What Einstein really thought about God..

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“The fairest thing we can experience is the mysterious. It is the fundamental emotion which stands at the cradle of true art and true science. He who knows it not and can no longer wonder, no longer feel amazement, is as good as dead, a snuffed-out candle. It was the experience of mystery – even if mixed with fear – that engendered religion. A knowledge of the existence of something we cannot penetrate, of the manifestations of the profoundest reason and the most radiant beauty, which are only accessible to our reason in their most elementary forms – it is this knowledge and this emotion that constitute the truly religious attitude: in this sense, and in this alone, I am a deeply religious man. I cannot conceive of a God who rewards and punishes his creatures, or has a will of the type of which we are conscious in ourselves. An individual who [c]ould survive his physical death is beyond my comprehension, nor do I wish it otherwise; such notions are for the fears or absurd egotism of feeble souls. Enough for me the mystery of the eternity of life, and the inkling of the marvellous structure of reality, together with the single-hearted endeavour to comprehend a portion, be it never so tiny, of the reason that manifests itself in nature.”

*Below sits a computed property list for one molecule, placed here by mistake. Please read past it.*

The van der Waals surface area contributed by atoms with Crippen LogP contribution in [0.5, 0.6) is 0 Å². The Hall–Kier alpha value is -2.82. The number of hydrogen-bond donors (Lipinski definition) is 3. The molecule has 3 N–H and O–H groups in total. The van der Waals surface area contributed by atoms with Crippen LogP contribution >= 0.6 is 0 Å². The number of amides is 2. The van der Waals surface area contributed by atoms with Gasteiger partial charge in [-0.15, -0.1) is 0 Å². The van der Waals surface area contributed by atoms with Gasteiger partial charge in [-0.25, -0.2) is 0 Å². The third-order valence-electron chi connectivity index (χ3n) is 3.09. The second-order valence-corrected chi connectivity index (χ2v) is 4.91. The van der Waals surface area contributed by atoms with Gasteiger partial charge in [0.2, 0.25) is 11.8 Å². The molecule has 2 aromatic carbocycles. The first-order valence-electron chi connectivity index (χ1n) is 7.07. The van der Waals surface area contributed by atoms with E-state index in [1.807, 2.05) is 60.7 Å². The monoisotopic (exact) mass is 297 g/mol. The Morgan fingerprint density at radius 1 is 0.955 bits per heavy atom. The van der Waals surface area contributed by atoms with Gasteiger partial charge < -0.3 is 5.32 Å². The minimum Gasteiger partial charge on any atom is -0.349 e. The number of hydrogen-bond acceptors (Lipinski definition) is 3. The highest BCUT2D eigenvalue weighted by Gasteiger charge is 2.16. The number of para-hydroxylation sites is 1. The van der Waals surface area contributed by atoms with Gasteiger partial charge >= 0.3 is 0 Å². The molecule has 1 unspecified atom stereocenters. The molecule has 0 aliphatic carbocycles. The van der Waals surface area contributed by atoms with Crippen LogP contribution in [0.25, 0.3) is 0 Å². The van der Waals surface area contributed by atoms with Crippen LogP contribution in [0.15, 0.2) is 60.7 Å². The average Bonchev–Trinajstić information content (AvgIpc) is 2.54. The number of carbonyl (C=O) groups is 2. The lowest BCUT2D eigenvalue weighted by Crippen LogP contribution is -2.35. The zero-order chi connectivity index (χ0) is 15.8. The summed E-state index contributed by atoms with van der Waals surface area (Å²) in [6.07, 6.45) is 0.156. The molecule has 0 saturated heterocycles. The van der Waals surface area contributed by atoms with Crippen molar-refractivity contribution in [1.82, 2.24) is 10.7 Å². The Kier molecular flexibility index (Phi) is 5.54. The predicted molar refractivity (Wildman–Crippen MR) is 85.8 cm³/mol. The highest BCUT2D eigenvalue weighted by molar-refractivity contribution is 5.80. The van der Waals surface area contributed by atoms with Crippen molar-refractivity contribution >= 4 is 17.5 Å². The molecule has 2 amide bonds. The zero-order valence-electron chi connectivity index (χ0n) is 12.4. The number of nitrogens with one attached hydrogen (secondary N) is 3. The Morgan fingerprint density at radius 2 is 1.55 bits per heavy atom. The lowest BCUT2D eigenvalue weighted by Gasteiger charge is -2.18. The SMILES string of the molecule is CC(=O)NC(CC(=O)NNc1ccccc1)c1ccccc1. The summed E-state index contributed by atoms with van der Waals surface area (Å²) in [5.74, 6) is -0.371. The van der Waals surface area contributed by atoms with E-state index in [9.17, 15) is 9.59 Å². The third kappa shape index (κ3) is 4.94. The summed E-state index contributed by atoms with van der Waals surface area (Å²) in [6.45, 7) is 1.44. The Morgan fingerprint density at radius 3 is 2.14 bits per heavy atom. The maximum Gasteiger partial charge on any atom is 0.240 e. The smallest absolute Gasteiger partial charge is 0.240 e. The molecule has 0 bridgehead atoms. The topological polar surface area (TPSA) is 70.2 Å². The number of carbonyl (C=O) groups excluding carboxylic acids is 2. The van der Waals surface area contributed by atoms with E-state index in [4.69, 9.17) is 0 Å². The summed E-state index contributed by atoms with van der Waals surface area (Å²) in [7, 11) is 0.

From Albert Einstein The World As I See It, The Thinkers Library, No. 79, 1935 (RPA/Watts and Co)

via New Humanist (Rationalist Association) – discussing humanism, rationalism, atheism and free thought.

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About caspar

Caspar is just one monkey among billions. Battering his keyboard without expectations even of peanuts, let alone of aping the Immortal Bard. By day he is an infantologist at Birkbeck Babylab, by night he runs BabyLaughter.net
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